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Two Black Idaho leaders reflect on police violence: "The boiling point has been hit"

Madelyn Beck
Boise State Public Radio
A protester holds a sign in support of Black Lives Matters at the Idaho Capitol in Boise on Sunday, May 31.


For the last week, protests have been held across the United States over the death of George Floyd, an unarmed black man who died at the hands of white police in Minneapolis last Monday. All four officers involved were fired after the killing but only one former officer has been charged in connecton with his death. 

Of course, this is not the first time that an unarmed Black person has been killed at the hands of American police, and it’s not the first time protests have broken out in reaction. So the question is: will this time finally be different? Will calls to confront systemic racism be heard? And how will Idaho — an overwhelmingly white state with its own problems of racism — react?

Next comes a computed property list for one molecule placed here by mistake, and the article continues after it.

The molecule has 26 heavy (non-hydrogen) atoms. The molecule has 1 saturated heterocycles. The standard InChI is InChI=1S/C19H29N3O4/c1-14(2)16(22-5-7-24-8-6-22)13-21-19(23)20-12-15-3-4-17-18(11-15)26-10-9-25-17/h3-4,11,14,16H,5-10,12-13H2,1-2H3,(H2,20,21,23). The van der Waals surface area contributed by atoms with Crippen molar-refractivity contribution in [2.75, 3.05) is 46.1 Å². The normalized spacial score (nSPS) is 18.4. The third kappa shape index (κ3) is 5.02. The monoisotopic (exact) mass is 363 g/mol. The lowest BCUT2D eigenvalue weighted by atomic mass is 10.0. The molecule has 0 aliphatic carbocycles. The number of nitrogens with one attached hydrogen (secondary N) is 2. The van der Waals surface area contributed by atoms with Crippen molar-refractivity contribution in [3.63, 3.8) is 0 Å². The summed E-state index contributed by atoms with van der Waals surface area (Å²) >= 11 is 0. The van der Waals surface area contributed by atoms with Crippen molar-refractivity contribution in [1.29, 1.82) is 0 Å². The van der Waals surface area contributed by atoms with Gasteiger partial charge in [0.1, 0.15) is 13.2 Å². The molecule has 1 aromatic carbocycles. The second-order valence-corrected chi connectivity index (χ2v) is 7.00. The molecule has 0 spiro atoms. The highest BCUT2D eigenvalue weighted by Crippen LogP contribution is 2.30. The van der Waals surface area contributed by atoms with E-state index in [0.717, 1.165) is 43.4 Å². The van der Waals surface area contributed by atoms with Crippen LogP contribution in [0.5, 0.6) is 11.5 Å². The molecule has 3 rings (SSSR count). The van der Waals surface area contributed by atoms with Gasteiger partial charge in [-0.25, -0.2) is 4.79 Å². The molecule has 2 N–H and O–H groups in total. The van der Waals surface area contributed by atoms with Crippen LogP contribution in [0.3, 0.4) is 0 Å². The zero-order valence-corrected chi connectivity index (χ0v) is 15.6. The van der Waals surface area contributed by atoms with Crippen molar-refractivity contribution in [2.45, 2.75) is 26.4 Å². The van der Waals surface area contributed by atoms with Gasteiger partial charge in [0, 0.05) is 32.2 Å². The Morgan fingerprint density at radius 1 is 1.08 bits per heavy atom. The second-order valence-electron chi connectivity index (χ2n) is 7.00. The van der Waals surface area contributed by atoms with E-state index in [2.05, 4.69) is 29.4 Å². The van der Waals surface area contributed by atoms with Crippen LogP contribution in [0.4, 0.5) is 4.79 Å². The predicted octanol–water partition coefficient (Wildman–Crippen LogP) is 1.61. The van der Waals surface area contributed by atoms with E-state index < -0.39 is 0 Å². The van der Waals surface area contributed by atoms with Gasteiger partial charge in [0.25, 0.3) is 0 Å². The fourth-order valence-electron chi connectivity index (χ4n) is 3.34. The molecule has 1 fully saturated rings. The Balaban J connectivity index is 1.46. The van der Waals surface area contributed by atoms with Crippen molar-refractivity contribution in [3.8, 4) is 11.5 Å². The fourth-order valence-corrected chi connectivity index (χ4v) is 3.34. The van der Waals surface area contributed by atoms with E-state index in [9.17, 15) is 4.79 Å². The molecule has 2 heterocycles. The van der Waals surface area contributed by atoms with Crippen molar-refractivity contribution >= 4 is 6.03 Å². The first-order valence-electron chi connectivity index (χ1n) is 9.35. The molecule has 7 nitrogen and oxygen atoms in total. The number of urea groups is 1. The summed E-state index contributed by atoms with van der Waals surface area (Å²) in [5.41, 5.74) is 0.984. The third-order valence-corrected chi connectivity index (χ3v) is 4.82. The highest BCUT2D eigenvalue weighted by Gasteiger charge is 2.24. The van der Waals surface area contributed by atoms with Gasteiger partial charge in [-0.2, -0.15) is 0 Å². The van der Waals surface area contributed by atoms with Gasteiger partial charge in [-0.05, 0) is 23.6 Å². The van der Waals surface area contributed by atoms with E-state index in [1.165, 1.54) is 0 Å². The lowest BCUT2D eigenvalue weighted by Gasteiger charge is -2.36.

Joining Idaho Matters today to talk more about this is Phillip Thompson of the Idaho Black History Museum, and retired Idaho State Sen. Cherie Buckner Webb. The mother and son duo share their perspectives on this historic and convulsive time in American history. 

Have a question or comment for the show? Tweet @KBSX915 using #IdahoMatters


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Frankie Barnhill was the Senior Producer of Idaho Matters, Boise State Public Radio's daily show and podcast.
Hi! I’m Gemma Gaudette, the host of the award-winning show, Idaho Matters. During the day you’ll find me researching and writing about all the fascinating topics we tackle on our show. And of course, at noon, each weekday you’ll find me live behind the microphone as Idaho Matters airs.

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